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Does a short stay at a shop look bad on a resume?

Discussion in 'Journalism topics only' started by spikechiquet, Feb 18, 2009.

  1. spikechiquet

    spikechiquet Well-Known Member

    I started back in late August at my paper, my first daily in a few years after being at a weekly before this gig. I was at a daily out of school back in the day, but got our of the biz for a while before jumping back in four years ago.
    Anyway, I cover a major DI college for football/basketball and I am looking to move on after this season (hopefully as a beat writer for DI sports)...will it look bad on my resume that I was only here for six months, even though I have a load of clips?
    I'm thinking of testing the waters...but I am afraid it may be too soon.
     
  2. Ace

    Ace Well-Known Member

    What does it hurt to test the waters then? The big question is anyone hiring reporters?
     
  3. forever_town

    forever_town Active Member

    These days, people leave jobs for a variety of reasons. It used to be that being a job-hopper was looked down upon. However, these days, people are used to seeing more people who don't stay long-term at any one job.

    So if a job really appeals to you, go ahead and apply.
     
  4. TrooperBari

    TrooperBari Active Member

    Just make sure you have a good reason when your next prospective employer asks the question.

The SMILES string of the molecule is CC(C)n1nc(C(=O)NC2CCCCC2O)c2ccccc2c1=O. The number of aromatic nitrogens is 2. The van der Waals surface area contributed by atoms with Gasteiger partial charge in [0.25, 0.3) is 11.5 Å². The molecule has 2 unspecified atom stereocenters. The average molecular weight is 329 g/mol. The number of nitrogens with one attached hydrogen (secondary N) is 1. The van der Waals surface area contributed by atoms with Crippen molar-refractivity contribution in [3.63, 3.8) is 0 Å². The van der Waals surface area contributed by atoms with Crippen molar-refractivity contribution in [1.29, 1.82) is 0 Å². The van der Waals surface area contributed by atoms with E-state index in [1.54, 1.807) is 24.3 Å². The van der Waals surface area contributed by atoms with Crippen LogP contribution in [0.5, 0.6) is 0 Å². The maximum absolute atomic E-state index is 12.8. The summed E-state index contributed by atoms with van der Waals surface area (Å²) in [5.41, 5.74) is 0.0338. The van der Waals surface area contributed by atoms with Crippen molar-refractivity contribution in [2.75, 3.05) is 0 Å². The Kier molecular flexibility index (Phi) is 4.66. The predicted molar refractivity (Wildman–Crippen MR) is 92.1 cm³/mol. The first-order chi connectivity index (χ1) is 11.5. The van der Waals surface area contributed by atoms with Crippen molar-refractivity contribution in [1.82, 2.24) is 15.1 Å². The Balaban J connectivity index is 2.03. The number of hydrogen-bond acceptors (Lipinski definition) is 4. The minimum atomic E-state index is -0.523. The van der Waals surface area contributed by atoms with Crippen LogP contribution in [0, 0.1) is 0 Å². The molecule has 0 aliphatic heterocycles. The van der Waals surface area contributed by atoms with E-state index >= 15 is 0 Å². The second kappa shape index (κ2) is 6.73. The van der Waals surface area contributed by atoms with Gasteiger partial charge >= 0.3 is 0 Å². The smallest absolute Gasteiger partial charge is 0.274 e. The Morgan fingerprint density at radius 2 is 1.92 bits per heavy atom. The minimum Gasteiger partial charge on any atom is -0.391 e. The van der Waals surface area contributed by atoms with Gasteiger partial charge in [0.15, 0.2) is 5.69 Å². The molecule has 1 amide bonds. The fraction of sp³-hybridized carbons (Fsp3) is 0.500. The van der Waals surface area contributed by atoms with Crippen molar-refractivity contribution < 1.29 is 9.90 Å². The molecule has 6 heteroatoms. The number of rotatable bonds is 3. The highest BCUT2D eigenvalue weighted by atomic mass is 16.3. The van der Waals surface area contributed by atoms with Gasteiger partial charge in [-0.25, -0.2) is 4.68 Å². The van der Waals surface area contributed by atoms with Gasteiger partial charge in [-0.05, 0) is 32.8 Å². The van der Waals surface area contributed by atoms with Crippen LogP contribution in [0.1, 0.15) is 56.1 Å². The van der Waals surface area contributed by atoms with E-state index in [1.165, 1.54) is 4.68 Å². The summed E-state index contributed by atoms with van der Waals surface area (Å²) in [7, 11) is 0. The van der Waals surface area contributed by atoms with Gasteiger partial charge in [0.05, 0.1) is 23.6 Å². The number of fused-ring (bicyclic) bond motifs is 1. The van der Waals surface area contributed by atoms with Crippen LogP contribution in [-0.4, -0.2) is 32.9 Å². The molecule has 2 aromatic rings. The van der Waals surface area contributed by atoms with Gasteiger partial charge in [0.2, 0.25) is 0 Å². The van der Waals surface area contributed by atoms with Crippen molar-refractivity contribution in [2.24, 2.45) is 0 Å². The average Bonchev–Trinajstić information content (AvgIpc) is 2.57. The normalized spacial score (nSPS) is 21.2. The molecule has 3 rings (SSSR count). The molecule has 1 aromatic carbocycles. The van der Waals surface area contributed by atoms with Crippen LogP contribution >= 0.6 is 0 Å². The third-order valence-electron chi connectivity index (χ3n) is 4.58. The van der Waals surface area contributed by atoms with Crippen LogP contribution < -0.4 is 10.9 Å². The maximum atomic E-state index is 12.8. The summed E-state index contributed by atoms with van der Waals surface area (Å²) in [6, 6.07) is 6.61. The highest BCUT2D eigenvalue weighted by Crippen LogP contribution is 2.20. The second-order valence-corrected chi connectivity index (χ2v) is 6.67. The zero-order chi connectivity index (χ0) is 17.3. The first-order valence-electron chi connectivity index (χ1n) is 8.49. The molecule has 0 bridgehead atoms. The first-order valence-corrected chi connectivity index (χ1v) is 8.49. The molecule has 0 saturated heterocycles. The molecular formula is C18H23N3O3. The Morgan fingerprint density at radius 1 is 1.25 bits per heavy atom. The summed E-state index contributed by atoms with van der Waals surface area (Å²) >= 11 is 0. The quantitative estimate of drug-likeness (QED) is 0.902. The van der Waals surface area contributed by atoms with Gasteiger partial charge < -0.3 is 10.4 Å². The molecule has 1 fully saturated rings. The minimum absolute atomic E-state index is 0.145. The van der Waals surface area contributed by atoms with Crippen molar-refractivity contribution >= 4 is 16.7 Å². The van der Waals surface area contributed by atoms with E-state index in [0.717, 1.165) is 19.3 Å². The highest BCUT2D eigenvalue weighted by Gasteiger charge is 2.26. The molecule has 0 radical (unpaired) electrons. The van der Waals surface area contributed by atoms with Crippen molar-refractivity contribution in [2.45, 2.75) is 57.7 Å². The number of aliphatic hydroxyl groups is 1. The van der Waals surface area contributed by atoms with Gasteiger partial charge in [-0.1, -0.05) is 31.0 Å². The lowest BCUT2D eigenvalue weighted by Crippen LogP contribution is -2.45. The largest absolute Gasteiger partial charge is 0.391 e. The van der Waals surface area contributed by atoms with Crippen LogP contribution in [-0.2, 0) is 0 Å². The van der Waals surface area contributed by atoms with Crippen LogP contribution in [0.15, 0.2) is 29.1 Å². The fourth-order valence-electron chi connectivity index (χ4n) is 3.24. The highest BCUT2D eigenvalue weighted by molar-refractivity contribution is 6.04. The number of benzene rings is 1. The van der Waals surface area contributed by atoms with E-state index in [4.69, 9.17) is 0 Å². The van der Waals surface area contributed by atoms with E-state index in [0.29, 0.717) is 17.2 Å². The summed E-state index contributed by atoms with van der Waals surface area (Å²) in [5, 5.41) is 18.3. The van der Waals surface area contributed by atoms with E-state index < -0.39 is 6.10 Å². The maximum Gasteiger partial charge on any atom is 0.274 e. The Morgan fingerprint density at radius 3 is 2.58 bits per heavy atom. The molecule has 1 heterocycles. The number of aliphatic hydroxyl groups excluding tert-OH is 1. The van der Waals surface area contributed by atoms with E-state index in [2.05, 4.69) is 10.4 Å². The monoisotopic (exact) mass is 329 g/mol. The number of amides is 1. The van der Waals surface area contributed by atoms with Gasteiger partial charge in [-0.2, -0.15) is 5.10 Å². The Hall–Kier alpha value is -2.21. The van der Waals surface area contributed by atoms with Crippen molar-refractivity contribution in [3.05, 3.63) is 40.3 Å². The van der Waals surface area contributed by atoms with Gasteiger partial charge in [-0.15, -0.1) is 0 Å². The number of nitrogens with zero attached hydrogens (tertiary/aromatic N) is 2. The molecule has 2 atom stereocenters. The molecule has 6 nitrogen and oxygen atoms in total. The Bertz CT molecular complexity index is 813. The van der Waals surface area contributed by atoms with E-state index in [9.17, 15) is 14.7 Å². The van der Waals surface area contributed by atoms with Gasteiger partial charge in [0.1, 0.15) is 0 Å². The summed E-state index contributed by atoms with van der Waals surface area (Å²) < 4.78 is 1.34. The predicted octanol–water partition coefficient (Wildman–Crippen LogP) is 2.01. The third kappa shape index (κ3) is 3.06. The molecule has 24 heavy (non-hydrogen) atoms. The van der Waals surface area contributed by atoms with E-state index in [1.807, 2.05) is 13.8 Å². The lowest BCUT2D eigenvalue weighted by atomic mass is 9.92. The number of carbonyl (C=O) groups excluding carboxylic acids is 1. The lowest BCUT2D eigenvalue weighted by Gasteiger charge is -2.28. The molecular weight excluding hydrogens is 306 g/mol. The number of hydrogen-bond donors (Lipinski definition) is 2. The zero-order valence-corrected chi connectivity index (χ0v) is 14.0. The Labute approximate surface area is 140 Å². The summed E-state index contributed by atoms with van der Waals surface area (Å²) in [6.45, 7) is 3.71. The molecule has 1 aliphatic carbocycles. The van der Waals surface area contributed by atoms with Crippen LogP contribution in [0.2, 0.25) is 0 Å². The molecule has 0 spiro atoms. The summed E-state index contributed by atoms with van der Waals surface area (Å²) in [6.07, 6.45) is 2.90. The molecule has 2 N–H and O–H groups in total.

5. mustangj17

    mustangj17 Active Member

    I left a gig after five weeks once. I was straight forward in all my interviews since and it has never been a problem.
     
  6. SF_Express

    SF_Express Active Member

    Can't speak to your experience, F_T, but here was my first years in the business starting in 1977: one year, one year, two years, six months, 18 months, 10 months, 2 years, 18 months ... that led to eight years, two years and my current 11.5 years.

    If somebody wants you, they're going to want you regardless of the resume. I'm sure it was asked about, but it never hurt me. I've always thought it was pretty much just a part of the biz.
     
  7. Mark2010

    Mark2010 Active Member

    Never stayed anywhere longer than 2 1/2 years. Some of that was my taking the chance to move up. some of it was things beyond my control (layoffs, etc.).

    Not my design and I really would like to get someplace and stay for a while. But does it really makes sense to stay in a stinky job for a certain period if a better opportunity presents itself? That strikes me as prison, not employment.

    People may want to blame me for job-hoping, but what about an employer that you move hundreds of miles for and then lays you off a few months later? Street runs both ways.
     
  8. Stitch

    Stitch Active Member

    It seems as if the newspapers that pay the worst want people to stick around more than a year.
     
  9. Drip

    Drip Active Member

    Journalism is a transient business. I don't see a problem for anyone with anyone who wants to move. If you stay somewhere too long, someone asks why. If you stay too short, someone asks why. It's a catch 22. You can't win either way.
    Do what's best for you and your family. You are seeing what loyalty in journalism can do. If there's one thing I've learned, it's to be loyal to myelf and my loved ones In the end, that's all that really matters.
     
  10. I don't have a problem with it ... as long as you put in a good word for me at your current shop. ;)

    Oh, we've never met? Details, details.
     
  11. FileNotFound

    FileNotFound Well-Known Member

    I'm not sure any of the old rules apply anymore.
     
  12. RickStain

    RickStain Well-Known Member

    If newspapers care about how long I intend to stay, they should give me a contract for that length of time.
     
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